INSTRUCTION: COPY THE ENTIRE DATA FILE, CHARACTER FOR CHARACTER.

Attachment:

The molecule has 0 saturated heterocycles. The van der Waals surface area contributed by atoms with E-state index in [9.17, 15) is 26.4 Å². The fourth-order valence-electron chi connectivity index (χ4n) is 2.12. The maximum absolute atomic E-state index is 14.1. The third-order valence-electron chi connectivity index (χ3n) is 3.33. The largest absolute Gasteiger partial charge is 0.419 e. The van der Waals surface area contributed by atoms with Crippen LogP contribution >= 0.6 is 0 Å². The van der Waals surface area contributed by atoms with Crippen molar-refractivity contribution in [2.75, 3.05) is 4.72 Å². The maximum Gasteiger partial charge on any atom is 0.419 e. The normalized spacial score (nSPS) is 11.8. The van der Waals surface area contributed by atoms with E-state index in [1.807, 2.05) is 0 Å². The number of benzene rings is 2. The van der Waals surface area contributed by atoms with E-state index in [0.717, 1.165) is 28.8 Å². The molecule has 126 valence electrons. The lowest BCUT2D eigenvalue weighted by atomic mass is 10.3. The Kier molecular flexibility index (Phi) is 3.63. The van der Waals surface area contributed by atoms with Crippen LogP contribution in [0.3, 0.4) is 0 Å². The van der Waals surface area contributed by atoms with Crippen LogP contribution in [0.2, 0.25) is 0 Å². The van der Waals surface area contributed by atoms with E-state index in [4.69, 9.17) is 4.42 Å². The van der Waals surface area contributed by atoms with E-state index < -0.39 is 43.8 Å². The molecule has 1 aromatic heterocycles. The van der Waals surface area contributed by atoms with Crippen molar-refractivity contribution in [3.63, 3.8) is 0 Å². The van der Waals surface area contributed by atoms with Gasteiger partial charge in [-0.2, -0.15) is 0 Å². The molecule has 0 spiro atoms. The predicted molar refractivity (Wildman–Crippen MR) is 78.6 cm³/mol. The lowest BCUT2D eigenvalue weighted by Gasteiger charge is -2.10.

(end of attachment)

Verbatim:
The molecule has 0 saturated heterocycles. The van der Waals surface area contributed by atoms with E-state index in [9.17, 15) is 26.4 Å². The fourth-order valence-electron chi connectivity index (χ4n) is 2.12. The maximum absolute atomic E-state index is 14.1. The third-order valence-electron chi connectivity index (χ3n) is 3.33. The largest absolute Gasteiger partial charge is 0.419 e. The van der Waals surface area contributed by atoms with Crippen LogP contribution >= 0.6 is 0 Å². The van der Waals surface area contributed by atoms with Crippen molar-refractivity contribution in [2.75, 3.05) is 4.72 Å². The maximum Gasteiger partial charge on any atom is 0.419 e. The normalized spacial score (nSPS) is 11.8. The van der Waals surface area contributed by atoms with E-state index in [1.807, 2.05) is 0 Å². The number of benzene rings is 2. The van der Waals surface area contributed by atoms with E-state index in [0.717, 1.165) is 28.8 Å². The molecule has 126 valence electrons. The lowest BCUT2D eigenvalue weighted by atomic mass is 10.3. The Kier molecular flexibility index (Phi) is 3.63. The van der Waals surface area contributed by atoms with Crippen LogP contribution in [0.3, 0.4) is 0 Å². The van der Waals surface area contributed by atoms with Crippen LogP contribution in [0.2, 0.25) is 0 Å². The van der Waals surface area contributed by atoms with E-state index in [4.69, 9.17) is 4.42 Å². The van der Waals surface area contributed by atoms with E-state index < -0.39 is 43.8 Å². The molecule has 1 aromatic heterocycles. The van der Waals surface area contributed by atoms with Crippen molar-refractivity contribution in [3.63, 3.8) is 0 Å². The van der Waals surface area contributed by atoms with Gasteiger partial charge in [-0.2, -0.15) is 0 Å². The molecule has 0 spiro atoms. The predicted molar refractivity (Wildman–Crippen MR) is 78.6 cm³/mol. The lowest BCUT2D eigenvalue weighted by Gasteiger charge is -2.10.